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For enhanced safety, the front and rear seat shoulder belts of the Volvo V60 Cross Country have pretensioners to tighten the seatbelts and eliminate dangerous slack in the event of a collision and force limiters to limit the pressure the belts will exert on the passengers. The Acura RDX doesn’t offer pretensioners for the rear seat belts.
The V60 Cross Country’s pre-crash front seatbelts will tighten automatically in the event the vehicle detects an impending crash, improving protection against injury significantly. The RDX doesn’t offer pre-crash pretensioners.
Both the V60 Cross Country and RDX have child safety locks to prevent children from opening the rear doors. The V60 Cross Country has power child safety locks, allowing the driver to activate and deactivate them from the driver's seat and to know when they're engaged. The RDX’s child locks have to be individually engaged at each rear door with a manual switch. The driver can’t know the status of the locks without opening the doors and checking them.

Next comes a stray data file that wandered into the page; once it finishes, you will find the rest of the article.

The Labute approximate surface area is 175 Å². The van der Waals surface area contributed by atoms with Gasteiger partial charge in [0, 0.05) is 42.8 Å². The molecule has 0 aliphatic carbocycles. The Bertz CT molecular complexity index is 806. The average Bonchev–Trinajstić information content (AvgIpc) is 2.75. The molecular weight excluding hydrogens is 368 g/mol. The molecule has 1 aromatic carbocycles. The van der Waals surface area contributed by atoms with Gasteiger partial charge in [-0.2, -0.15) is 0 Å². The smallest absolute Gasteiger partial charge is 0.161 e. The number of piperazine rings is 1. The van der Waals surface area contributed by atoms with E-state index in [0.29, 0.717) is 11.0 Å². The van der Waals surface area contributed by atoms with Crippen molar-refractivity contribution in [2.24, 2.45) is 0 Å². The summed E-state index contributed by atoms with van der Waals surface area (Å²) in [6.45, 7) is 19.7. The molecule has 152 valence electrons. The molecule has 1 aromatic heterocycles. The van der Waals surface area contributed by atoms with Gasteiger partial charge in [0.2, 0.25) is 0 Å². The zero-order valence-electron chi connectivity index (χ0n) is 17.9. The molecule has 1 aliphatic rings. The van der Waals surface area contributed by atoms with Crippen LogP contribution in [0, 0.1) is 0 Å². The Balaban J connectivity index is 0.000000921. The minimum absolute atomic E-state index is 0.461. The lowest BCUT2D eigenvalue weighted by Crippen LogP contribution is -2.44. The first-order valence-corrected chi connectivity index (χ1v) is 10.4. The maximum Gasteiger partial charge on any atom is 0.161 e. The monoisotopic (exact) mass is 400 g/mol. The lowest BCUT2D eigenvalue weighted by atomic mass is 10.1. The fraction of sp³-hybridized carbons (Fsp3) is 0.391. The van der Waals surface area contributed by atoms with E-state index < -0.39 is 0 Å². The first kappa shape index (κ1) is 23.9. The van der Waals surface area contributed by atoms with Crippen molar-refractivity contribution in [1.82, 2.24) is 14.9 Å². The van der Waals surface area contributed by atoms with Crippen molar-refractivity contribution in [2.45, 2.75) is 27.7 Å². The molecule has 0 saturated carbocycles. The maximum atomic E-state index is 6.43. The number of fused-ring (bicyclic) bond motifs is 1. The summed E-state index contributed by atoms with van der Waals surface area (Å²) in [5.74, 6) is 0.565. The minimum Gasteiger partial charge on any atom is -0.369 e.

The V60 Cross Country has a standard Whiplash Protection System (WHIPS), which use a specially designed seat to protect the driver and front passenger from whiplash. During a rear-end collision, the WHIPS allows the backrest to travel backwards to cushion the occupants and the headrests move forward to prevent neck and spine injuries. At the same time the pretensioning seatbelts fire, removing slack from the belts. The RDX doesn’t offer a whiplash protection system.
The V60 Cross Country has standard Automatic Braking After Collision, which automatically apply the brakes in the event of a crash to help prevent secondary collisions and prevent further injuries. The RDX doesn’t offer a post collision braking system: in the event of a collision that triggers the airbags, more collisions are possible without the protection of airbags that may have already deployed.